Fee disclosure would make tax preparation industry more transparent
- June 27, 2013
New report recommends model disclosure box
Disclosure of fees charged by the tax preparation industry would be a good step toward making sure that Americans receive quality tax services, according to a new report by Policy Matters Ohio.
The report, “Improving tax preparation with a model fee disclosure box,” finds that tax preparation by commercial paid preparers, despite being important to households, suffers from a lack of transparency. Clients struggle to compare prices and services, and have a hard time finding information about preparer credentials.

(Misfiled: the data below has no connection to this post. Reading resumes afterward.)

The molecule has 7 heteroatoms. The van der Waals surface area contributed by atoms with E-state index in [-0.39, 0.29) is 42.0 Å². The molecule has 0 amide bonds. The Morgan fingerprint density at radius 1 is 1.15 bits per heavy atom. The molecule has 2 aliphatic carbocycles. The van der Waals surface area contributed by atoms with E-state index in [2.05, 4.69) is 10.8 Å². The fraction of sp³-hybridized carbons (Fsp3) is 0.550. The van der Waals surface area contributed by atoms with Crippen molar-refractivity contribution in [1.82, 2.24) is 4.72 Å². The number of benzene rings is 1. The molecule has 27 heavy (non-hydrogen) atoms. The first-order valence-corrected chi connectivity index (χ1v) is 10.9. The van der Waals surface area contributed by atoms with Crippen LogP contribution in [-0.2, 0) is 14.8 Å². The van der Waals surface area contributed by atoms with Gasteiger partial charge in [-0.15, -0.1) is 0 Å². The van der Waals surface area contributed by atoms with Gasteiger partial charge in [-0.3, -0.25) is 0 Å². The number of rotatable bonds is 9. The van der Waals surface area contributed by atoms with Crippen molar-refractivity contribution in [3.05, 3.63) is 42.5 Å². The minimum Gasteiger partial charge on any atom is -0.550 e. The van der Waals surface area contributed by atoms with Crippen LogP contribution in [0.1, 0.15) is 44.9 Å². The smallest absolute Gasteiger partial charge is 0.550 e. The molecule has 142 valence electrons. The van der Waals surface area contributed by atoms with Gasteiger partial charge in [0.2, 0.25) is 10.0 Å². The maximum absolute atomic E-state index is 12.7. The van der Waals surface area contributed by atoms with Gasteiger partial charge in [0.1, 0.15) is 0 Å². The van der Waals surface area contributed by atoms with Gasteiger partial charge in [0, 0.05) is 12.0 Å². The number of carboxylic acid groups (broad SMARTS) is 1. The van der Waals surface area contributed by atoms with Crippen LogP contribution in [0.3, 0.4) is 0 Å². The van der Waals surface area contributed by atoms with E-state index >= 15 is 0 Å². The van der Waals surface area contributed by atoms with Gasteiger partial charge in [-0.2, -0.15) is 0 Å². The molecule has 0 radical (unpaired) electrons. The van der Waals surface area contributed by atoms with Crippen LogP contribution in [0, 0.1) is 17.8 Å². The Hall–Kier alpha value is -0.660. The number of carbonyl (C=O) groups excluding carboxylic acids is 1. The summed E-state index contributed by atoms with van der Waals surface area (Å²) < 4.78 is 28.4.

“Broader regulation is needed, but a fee disclosure box will give customers the ability to compare and contrast services, and better understand the charges they will have to pay,” said David Rothstein, report author and project director for Policy Matters. “Right now, paid tax preparation is unnecessarily opaque and largely unregulated.”
Although the Internal Revenue Service recently announced a program for registering the estimated one million paid tax preparers operating nationwide, the changes are tied up in court and don’t include a fee disclosure box.
Three states regulate preparers but don’t require a disclosure box, although the city of Chicago’s new ordinance does. This report recommends that states and localities require disclosure, and that the IRS license tax preparers and require that they receive continuing education.
Policy Matters Ohio is a nonprofit, nonpartisan state policy research institute with offices in Cleveland and Columbus.